I’ll still go to work just as much, I’ll still spend quality just as much time with my family, I’ll still take care of all my errands…there just won’t be any of my other personal treats until the novel has been cared for. And it might be that this excessive, and it might not even be sustainable…but that’s alright, because I can always recalibrate at the start of May.

I’ll let you know how this experiment goes next month, and in the meantime here’s one of the new pieces I wrote this month. Enjoy!

“Unless you want to take your chances, you should give the woodworker a drawing of exactly what sort of mirror to make,” John explains.

“Like how it should be shaped and all that?”

“Yes, exactly. Here, stand on this stool and look at what I’ve got laid out on my table: schematics.”

“Drawings!”

“No. Schematics. Drawings are fanciful and imaginative, but schematics are technical, shown to scale, giving the exact dimensions so that anyone can create the thing you want to perfect detail.”

“So for my mirror…”

“The woodworker wouldn’t only know how it should generally look, but the exact size and shape of it as well.”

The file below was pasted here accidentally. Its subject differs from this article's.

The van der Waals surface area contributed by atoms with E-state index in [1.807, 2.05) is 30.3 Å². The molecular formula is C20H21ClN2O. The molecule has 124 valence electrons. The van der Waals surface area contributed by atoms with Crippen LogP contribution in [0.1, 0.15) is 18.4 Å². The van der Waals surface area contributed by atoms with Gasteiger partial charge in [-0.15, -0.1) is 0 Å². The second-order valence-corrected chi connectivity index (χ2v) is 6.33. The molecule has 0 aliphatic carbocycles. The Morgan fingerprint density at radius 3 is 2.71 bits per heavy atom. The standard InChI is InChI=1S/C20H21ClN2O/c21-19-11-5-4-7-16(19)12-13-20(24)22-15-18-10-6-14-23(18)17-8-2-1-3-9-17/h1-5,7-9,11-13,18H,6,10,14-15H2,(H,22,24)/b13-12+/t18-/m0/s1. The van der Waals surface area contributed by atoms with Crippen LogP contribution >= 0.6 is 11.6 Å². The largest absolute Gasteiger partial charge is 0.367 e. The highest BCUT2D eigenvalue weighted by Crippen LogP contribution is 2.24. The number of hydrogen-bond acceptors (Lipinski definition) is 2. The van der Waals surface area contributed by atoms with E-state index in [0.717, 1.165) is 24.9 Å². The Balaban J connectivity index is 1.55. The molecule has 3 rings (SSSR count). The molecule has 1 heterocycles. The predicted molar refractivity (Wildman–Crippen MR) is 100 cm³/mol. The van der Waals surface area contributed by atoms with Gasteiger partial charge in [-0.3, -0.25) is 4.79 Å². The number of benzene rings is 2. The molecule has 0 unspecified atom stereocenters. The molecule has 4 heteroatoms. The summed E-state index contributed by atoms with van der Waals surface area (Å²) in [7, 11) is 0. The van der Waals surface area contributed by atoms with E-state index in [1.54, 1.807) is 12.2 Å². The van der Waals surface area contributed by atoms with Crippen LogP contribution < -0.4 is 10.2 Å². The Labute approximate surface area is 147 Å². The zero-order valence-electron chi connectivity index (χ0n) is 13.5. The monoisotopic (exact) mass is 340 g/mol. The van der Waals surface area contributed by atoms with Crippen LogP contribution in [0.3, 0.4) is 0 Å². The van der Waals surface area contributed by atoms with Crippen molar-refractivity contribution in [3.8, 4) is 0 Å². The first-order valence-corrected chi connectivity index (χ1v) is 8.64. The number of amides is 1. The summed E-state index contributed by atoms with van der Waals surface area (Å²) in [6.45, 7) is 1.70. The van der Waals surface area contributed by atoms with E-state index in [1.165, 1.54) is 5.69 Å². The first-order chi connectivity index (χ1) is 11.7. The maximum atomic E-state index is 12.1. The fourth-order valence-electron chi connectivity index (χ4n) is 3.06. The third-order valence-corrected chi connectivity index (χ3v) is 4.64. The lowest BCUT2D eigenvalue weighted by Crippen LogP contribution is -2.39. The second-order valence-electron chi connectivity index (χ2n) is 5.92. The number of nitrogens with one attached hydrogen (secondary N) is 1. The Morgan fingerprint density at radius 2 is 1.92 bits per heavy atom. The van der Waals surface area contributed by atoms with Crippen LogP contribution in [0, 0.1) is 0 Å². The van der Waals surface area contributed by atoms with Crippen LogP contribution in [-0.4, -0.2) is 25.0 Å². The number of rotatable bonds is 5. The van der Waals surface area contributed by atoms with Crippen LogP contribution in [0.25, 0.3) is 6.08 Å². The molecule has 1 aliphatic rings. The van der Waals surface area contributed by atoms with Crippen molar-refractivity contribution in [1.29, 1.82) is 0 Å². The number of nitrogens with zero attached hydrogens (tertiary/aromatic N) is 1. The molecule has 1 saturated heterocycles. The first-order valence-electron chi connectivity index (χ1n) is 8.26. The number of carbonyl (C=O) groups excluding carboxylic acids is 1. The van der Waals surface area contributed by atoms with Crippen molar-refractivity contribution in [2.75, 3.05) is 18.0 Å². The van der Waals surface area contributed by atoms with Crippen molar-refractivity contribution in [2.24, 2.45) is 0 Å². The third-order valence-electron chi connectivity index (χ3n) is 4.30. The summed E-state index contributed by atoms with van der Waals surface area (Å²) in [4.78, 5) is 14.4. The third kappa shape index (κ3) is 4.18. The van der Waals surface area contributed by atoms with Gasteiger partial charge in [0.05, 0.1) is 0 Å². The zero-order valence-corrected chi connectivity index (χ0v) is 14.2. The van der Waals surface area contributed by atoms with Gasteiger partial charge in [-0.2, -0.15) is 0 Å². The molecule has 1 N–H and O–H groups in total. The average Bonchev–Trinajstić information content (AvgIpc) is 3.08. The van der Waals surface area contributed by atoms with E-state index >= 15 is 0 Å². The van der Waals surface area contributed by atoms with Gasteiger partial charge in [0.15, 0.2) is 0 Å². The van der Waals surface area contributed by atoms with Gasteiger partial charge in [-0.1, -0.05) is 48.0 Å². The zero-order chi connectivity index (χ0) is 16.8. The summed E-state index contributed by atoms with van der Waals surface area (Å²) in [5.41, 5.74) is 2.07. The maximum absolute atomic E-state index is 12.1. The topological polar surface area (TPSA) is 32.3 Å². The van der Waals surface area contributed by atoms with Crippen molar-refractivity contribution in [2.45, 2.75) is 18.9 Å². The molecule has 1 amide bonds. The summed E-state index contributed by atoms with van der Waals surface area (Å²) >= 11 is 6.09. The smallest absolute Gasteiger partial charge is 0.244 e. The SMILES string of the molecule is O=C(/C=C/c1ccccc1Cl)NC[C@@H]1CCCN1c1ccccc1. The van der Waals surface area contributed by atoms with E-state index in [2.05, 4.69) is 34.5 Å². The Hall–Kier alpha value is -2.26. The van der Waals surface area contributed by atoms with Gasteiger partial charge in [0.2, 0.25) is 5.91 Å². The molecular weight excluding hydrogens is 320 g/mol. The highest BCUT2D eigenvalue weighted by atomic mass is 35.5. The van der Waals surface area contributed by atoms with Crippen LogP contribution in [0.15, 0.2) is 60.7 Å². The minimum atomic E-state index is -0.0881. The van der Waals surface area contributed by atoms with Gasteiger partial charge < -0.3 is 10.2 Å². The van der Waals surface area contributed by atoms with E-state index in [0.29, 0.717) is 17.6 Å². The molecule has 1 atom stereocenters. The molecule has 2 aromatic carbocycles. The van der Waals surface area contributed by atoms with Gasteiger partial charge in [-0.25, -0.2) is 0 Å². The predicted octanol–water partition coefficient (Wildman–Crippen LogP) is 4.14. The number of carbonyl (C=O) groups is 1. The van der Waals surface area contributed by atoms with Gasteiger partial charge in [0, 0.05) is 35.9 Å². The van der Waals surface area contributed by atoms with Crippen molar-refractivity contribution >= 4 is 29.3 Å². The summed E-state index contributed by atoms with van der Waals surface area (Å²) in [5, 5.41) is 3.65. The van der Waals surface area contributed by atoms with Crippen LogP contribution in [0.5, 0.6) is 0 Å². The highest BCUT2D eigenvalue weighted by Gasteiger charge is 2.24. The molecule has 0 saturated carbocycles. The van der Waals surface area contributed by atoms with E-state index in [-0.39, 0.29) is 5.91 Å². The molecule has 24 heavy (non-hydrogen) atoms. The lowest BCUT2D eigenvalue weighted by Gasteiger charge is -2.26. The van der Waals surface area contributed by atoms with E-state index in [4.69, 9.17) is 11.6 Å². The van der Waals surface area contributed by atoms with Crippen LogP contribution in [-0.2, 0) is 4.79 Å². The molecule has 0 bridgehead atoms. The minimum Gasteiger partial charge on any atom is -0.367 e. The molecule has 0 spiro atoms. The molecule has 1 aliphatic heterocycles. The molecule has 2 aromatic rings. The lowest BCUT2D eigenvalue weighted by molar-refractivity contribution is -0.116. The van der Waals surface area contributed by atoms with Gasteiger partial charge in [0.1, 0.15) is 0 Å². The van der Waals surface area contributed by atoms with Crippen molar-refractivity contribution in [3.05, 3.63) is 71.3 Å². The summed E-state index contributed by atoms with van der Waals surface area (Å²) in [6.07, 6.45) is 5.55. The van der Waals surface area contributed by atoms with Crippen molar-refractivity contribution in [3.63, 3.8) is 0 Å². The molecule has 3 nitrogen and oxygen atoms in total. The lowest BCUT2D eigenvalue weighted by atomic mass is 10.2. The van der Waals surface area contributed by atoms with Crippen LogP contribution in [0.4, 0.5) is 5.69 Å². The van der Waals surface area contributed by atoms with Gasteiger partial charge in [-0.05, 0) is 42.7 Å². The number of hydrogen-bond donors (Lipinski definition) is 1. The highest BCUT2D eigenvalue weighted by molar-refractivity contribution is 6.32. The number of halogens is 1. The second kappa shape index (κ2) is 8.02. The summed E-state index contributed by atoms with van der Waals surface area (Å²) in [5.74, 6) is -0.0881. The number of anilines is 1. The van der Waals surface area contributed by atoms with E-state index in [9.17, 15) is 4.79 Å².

“Alright, how do I make one?”

“I will help you with that. Let me get a fresh sheet ready. Alright then, how tall should it be?”

Clara lays two hands on the paper and John makes a mark at top and bottom.

“And where should the handle come to? Very good. And how wide at the widest part? Excellent. Mind you, we can alter this as we go along if it doesn’t come out quite how you wanted, this is just to get us started. Now tell me exactly you wanted this to look, and let me know any time I start to go wrong with it…”

An hour later and the schematic is complete.

“Do you like it?” John asks Clara.